Diversified conglomerate San Miguel Corporation (SMC) has committed to double to P2 billion the budget for its ambitious, five-year project to clean up and rehabilitate the Pasig River.
The project is in partnership with the Department of Environment and Natural Resources (DENR), other national government agencies, and Metro Manila mayors, and was officially launched yesterday.
“The project is set to become the largest ever river rehabilitation project in the country,” said SMC President Ramon S. Ang.
He noted that, “There have been many cleanup efforts in the past, and government has successfully implemented a number of programs these past few years. But decades of pollution and compounding problems that have rendered the river biologically dead since the 1990s are too significant and complex to overcome–even for the best-intentioned advocates and organizations.”
“We hope that with the resources and technical know-how that we are bringing into the effort today–along with the continued support of our national government agencies and local government units–we can all make a bigger difference,” Ang added.
To further underscore the problem of pollution in the Pasig River, Ang cited a study published by OurWorldinData.org last May, that Pasig River has emerged as the top plastics polluter of oceans in the world.
“Solid waste in our rivers is a serious issue, not only because it endangers our oceans, marine life, and traditional fishing grounds–which are a source of food and livelihood for our countrymen–but also because they worsen our flooding situation,” Ang said.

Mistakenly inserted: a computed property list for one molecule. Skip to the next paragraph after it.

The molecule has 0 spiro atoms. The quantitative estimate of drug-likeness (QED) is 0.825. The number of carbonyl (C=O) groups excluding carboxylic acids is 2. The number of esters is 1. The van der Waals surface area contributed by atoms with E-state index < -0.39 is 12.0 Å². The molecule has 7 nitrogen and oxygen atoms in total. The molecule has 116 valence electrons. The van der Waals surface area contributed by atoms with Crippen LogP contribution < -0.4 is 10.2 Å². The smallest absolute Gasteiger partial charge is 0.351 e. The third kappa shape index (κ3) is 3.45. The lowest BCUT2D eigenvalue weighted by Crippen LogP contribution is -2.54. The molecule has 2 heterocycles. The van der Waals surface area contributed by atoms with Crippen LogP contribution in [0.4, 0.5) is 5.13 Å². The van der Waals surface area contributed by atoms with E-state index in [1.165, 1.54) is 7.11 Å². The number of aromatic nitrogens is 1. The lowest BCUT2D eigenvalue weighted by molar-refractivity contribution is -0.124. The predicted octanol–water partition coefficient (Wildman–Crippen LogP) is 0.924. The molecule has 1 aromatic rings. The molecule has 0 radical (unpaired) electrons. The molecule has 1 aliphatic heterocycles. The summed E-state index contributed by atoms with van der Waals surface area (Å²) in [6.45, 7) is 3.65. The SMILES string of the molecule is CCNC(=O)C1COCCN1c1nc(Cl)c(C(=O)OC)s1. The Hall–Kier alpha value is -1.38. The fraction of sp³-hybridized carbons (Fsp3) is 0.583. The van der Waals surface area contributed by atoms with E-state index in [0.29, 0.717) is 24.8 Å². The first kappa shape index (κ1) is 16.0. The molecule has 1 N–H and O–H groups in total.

He pointed out that, “Silt and accumulated garbage have made the Pasig river shallow and restrict the flow of water, worsening the flooding situation in Manila, Mandaluyong, Makati and Pasig. Our goal is to remove years-worth of wastes and increase Pasig River’s carrying capacity to divert floodwaters to Manila Bay and make it more conducive to marine life over the coming years.”
The company is targeting to remove some 50,000 metric tons of waste from the Pasig River per month, or 600,000 metric tons of waste per year, using advanced and specialized equipment, which the company has already acquired.
Ang said that, “Our experience in dredging the Tullahan for a year has allowed us to determine the most effective approach and best equipment to be used. In Tullahan, we were able to extract over 260,000 metric tons of silt and solid waste so far and the dredging has reduced the heavy flooding in the cities of Navotas, Malabon, and Valenzuela.”
A bathymetric survey or depth survey used to determine the topography and characteristics underwater of the Pasig River showed that some parts of the river have become shallower and measure only one to two meters in depth while some parts will have to be widened.
“We are coordinating with the DPWH to develop a dredging plan that will establish the target depth that will best handle heavy rainfall during extreme weather and minimize flooding,” he said.
Cleaning the Pasig River, according to Ang, also bears historical significance for San Miguel. In 1890, La Fabrica de Cerveza de San Miguel was established along the banks of Pasig River, on Malacanang Street in the San Miguel district of Manila. The original site is now part of Malacanang Palace grounds.